Here in Haiti, there are many reasons for an American to feel frustrated.
When I brush my teeth, I have to remember to use bottled water instead of the faucet. I’m not allowed to put any toilet paper in the toilet. At night, the electricity if cut off. I have very limited access to the internet. And bugs! There are a lot of annoying bugs.
But so far, I think I am adapting very well… except for one thing. And that one thing frustrates me to no end. The language barrier.
Even as a teenager, I dreamed of international travel. I wanted to play professional basketball in Spain. (Hey, the WNBA hasn’t always existed!) I had foreign exchange student friends in Argentina. I even considered vacationing on a Caribbean beach in Mexico. I never knew if my dreams would be a reality, but I found myself drawn to Hispanic cultures. I went as far as minoring in Spanish when I was in college. I was fluent enough in the language to communicate comfortably.
Several years later, I started to become interested in missions. I had a lot of friends who were traveling to places like Nicaragua, Mexico, and Brazil. The more I learned, the more I felt pulled into mission work.
Jump ahead to today. I can’t help but laugh. God has such a sense of humor! The one place that He sends me to do His work is a country that speaks its own language. Yes, I’m on an island called Hispaniola… shared by a country, the Dominican Republic, that speaks Spanish. But I’m in Haiti. Haitian Creole is nothing like Spanish. It actually is very similar to French. So, aside from an occasional hello, thank you, excuse me, and goodbye, I am literally at a loss for words.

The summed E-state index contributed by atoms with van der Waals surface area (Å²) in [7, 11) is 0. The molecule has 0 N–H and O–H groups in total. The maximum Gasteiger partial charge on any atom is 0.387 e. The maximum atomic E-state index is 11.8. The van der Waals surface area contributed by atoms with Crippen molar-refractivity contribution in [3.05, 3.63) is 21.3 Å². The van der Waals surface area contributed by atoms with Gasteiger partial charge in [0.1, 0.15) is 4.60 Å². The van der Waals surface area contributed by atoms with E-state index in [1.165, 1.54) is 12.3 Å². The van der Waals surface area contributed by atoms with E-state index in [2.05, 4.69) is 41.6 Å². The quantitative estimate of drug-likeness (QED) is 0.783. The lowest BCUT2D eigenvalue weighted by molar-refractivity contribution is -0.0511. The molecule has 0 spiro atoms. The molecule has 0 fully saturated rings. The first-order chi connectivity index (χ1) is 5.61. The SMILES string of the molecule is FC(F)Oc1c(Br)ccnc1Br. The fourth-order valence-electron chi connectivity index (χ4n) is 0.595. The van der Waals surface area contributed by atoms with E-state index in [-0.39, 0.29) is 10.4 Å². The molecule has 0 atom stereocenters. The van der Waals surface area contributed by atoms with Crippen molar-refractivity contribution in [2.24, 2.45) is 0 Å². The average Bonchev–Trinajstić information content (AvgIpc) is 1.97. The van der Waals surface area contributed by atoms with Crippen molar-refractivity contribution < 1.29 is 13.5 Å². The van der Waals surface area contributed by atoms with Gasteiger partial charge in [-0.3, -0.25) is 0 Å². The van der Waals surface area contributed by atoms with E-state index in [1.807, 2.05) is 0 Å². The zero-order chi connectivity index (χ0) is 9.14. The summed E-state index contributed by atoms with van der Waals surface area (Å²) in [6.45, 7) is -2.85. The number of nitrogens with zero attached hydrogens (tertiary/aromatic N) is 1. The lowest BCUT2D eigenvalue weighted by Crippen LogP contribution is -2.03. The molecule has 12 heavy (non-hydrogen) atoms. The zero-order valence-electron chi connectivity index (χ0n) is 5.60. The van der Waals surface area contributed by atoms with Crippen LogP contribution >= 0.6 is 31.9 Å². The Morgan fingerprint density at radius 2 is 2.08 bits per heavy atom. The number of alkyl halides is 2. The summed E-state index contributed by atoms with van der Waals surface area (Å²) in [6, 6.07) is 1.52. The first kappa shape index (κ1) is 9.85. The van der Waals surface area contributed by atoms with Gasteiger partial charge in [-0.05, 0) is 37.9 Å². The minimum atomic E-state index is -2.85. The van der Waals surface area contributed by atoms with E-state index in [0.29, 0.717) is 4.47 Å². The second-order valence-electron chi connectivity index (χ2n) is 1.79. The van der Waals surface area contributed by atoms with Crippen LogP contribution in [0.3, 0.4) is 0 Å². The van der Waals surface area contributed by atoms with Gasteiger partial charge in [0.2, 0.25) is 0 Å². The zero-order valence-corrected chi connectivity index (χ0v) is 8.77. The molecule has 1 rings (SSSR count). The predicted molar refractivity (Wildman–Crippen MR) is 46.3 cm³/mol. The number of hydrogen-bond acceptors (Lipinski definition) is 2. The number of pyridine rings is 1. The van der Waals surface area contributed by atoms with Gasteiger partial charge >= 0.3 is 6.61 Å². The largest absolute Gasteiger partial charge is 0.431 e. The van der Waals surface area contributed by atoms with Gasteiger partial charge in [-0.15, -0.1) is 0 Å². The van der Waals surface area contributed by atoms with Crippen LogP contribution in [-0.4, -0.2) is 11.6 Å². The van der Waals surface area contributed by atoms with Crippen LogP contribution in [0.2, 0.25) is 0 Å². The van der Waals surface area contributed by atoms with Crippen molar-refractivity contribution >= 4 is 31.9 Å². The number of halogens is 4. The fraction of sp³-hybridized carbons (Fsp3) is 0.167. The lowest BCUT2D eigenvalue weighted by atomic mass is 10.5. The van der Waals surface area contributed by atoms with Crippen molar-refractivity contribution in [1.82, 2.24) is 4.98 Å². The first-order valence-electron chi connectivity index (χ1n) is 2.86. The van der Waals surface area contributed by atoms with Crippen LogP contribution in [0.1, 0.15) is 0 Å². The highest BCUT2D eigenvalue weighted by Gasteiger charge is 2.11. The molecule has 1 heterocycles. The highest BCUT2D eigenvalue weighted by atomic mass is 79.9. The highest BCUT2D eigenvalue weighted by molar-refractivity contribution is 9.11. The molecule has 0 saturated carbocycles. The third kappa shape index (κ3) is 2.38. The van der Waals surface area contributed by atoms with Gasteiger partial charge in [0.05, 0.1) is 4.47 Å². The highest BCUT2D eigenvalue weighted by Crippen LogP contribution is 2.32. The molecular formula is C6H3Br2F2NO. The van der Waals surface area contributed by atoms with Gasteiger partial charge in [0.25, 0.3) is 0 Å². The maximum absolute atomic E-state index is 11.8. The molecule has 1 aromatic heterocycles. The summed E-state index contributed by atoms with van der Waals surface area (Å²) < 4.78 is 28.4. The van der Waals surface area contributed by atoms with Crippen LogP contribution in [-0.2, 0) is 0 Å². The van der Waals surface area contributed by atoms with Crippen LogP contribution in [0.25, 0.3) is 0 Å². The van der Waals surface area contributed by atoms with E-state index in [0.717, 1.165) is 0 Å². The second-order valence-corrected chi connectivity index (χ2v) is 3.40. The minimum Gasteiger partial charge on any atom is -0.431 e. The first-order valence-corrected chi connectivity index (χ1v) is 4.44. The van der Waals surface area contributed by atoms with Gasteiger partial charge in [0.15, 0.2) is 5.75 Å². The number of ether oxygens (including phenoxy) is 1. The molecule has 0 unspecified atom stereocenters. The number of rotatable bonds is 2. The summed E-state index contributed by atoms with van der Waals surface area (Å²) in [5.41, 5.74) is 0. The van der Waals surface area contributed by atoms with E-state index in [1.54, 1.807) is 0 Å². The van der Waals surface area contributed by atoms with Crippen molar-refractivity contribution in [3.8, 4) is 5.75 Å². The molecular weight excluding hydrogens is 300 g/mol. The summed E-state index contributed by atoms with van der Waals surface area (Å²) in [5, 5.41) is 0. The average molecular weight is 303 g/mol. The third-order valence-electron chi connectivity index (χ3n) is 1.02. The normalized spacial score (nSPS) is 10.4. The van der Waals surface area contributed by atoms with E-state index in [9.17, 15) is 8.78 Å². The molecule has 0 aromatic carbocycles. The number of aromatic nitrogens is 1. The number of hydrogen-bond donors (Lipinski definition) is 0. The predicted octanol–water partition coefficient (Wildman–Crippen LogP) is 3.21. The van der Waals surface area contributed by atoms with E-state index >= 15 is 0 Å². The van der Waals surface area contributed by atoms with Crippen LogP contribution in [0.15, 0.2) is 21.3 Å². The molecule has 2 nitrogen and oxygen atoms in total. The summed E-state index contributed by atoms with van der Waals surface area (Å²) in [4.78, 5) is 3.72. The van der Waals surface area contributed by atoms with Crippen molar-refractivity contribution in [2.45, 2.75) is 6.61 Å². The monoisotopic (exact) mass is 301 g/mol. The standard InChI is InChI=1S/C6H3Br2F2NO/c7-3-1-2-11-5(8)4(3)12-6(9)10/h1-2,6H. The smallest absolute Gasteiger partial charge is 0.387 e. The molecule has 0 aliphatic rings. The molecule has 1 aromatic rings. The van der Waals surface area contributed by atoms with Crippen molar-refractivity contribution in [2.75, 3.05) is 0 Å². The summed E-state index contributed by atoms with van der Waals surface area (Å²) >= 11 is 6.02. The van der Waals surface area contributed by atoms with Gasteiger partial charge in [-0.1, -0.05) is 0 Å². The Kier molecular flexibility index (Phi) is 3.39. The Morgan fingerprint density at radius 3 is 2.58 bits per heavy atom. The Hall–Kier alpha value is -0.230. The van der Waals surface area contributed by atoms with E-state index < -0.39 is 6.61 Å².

Ginny has raised her daughter to be bilingual, so it has been very easy for me to interact with her. The two foster girls only speak Creole, though. I want to interact with the teens but am struggling to figure out how.
Fortunately, God has raised His children to be bilingual too. Everyone has the ability to love. These teens haven’t experienced much of that in their short lives… that is, until they moved in with Ginny. While I am here visiting, I need to push beyond the frustrating language barrier and communicate with smiles, laughter, and hugs.
It took me traveling to an island where I couldn’t understand the language to realize that there are frustrating language barriers even in America. Many people in the United States have a hard time communicating with each other. Although we speak the same language, we are often too busy to share a smile with others. We allow our bad days to strip us of laughter, and we let bitterness prevent us from caring for our own. No matter where we live or how we speak, let’s not forget to always communicate with the only universal language… love.